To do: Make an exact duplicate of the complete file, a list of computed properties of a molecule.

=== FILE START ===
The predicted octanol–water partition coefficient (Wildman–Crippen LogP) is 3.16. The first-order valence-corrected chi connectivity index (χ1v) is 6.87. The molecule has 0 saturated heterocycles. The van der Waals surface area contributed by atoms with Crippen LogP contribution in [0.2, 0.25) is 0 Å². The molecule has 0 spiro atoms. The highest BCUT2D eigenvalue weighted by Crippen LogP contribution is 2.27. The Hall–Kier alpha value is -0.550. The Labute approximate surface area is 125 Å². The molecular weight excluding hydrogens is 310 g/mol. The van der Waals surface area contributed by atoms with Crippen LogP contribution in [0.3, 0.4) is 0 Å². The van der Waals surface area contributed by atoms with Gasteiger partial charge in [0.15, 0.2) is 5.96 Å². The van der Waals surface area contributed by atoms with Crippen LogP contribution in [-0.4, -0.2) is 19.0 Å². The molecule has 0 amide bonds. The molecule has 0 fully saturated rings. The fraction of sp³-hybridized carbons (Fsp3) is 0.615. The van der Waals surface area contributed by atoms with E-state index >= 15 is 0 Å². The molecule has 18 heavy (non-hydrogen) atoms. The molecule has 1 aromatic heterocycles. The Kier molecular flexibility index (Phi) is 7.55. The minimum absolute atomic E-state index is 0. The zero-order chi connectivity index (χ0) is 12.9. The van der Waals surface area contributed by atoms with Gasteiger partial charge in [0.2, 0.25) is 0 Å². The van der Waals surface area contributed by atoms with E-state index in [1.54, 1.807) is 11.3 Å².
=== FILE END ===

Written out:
The predicted octanol–water partition coefficient (Wildman–Crippen LogP) is 3.16. The first-order valence-corrected chi connectivity index (χ1v) is 6.87. The molecule has 0 saturated heterocycles. The van der Waals surface area contributed by atoms with Crippen LogP contribution in [0.2, 0.25) is 0 Å². The molecule has 0 spiro atoms. The highest BCUT2D eigenvalue weighted by Crippen LogP contribution is 2.27. The Hall–Kier alpha value is -0.550. The Labute approximate surface area is 125 Å². The molecular weight excluding hydrogens is 310 g/mol. The van der Waals surface area contributed by atoms with Crippen LogP contribution in [0.3, 0.4) is 0 Å². The van der Waals surface area contributed by atoms with Gasteiger partial charge in [0.15, 0.2) is 5.96 Å². The van der Waals surface area contributed by atoms with Crippen LogP contribution in [-0.4, -0.2) is 19.0 Å². The molecule has 0 amide bonds. The molecule has 0 fully saturated rings. The fraction of sp³-hybridized carbons (Fsp3) is 0.615. The van der Waals surface area contributed by atoms with E-state index >= 15 is 0 Å². The molecule has 18 heavy (non-hydrogen) atoms. The molecule has 1 aromatic heterocycles. The Kier molecular flexibility index (Phi) is 7.55. The minimum absolute atomic E-state index is 0. The zero-order chi connectivity index (χ0) is 12.9. The van der Waals surface area contributed by atoms with Gasteiger partial charge in [0.2, 0.25) is 0 Å². The van der Waals surface area contributed by atoms with E-state index in [1.54, 1.807) is 11.3 Å².